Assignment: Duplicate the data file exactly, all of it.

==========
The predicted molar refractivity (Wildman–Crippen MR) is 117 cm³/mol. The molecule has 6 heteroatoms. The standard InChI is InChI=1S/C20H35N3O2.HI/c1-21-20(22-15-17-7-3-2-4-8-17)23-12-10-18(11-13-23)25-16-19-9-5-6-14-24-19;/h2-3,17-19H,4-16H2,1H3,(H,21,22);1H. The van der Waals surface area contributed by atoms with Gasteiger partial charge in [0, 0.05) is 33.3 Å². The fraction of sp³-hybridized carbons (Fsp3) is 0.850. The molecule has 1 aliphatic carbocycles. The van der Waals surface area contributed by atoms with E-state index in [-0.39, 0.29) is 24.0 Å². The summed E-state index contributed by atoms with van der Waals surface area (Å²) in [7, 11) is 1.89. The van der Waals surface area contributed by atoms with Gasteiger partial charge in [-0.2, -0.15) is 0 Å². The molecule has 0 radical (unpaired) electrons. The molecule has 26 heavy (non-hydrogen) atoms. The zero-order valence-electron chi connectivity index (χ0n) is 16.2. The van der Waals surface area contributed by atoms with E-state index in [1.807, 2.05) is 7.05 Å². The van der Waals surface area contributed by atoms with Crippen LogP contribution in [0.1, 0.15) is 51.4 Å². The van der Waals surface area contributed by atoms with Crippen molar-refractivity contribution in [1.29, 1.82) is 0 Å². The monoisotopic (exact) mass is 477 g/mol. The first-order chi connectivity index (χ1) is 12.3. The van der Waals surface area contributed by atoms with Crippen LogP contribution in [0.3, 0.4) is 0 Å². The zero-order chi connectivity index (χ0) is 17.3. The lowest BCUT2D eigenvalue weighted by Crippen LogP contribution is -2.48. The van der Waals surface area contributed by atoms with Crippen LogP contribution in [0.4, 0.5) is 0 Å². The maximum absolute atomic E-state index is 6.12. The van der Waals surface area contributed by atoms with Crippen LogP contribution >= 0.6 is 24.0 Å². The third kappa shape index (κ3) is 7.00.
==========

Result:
The predicted molar refractivity (Wildman–Crippen MR) is 117 cm³/mol. The molecule has 6 heteroatoms. The standard InChI is InChI=1S/C20H35N3O2.HI/c1-21-20(22-15-17-7-3-2-4-8-17)23-12-10-18(11-13-23)25-16-19-9-5-6-14-24-19;/h2-3,17-19H,4-16H2,1H3,(H,21,22);1H. The van der Waals surface area contributed by atoms with Gasteiger partial charge in [0, 0.05) is 33.3 Å². The fraction of sp³-hybridized carbons (Fsp3) is 0.850. The molecule has 1 aliphatic carbocycles. The van der Waals surface area contributed by atoms with E-state index in [-0.39, 0.29) is 24.0 Å². The summed E-state index contributed by atoms with van der Waals surface area (Å²) in [7, 11) is 1.89. The van der Waals surface area contributed by atoms with Gasteiger partial charge in [-0.2, -0.15) is 0 Å². The molecule has 0 radical (unpaired) electrons. The molecule has 26 heavy (non-hydrogen) atoms. The zero-order valence-electron chi connectivity index (χ0n) is 16.2. The van der Waals surface area contributed by atoms with E-state index in [1.807, 2.05) is 7.05 Å². The van der Waals surface area contributed by atoms with Crippen LogP contribution in [0.1, 0.15) is 51.4 Å². The van der Waals surface area contributed by atoms with Crippen molar-refractivity contribution in [1.29, 1.82) is 0 Å². The monoisotopic (exact) mass is 477 g/mol. The first-order chi connectivity index (χ1) is 12.3. The van der Waals surface area contributed by atoms with Crippen LogP contribution in [0.3, 0.4) is 0 Å². The zero-order chi connectivity index (χ0) is 17.3. The lowest BCUT2D eigenvalue weighted by Crippen LogP contribution is -2.48. The van der Waals surface area contributed by atoms with Crippen LogP contribution in [0.4, 0.5) is 0 Å². The maximum absolute atomic E-state index is 6.12. The van der Waals surface area contributed by atoms with Crippen LogP contribution >= 0.6 is 24.0 Å². The third kappa shape index (κ3) is 7.00.